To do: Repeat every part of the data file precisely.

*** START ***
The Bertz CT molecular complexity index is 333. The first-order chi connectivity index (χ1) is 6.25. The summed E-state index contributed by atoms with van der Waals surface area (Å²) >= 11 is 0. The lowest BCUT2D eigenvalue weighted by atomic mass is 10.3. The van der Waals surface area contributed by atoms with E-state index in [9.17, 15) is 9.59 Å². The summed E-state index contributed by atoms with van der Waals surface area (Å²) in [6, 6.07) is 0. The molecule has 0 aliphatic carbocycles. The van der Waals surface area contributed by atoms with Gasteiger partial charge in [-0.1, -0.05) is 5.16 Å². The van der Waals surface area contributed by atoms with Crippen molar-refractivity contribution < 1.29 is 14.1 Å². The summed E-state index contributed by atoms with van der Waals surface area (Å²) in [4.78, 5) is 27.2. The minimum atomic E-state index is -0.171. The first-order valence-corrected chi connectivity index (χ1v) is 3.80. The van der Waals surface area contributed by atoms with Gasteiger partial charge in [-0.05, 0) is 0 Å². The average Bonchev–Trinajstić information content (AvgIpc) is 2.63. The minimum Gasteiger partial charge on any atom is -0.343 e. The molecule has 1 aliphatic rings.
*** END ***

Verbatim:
The Bertz CT molecular complexity index is 333. The first-order chi connectivity index (χ1) is 6.25. The summed E-state index contributed by atoms with van der Waals surface area (Å²) >= 11 is 0. The lowest BCUT2D eigenvalue weighted by atomic mass is 10.3. The van der Waals surface area contributed by atoms with E-state index in [9.17, 15) is 9.59 Å². The summed E-state index contributed by atoms with van der Waals surface area (Å²) in [6, 6.07) is 0. The molecule has 0 aliphatic carbocycles. The van der Waals surface area contributed by atoms with Gasteiger partial charge in [-0.1, -0.05) is 5.16 Å². The van der Waals surface area contributed by atoms with Crippen molar-refractivity contribution < 1.29 is 14.1 Å². The summed E-state index contributed by atoms with van der Waals surface area (Å²) in [4.78, 5) is 27.2. The minimum atomic E-state index is -0.171. The first-order valence-corrected chi connectivity index (χ1v) is 3.80. The van der Waals surface area contributed by atoms with Gasteiger partial charge in [-0.05, 0) is 0 Å². The average Bonchev–Trinajstić information content (AvgIpc) is 2.63. The minimum Gasteiger partial charge on any atom is -0.343 e. The molecule has 1 aliphatic rings.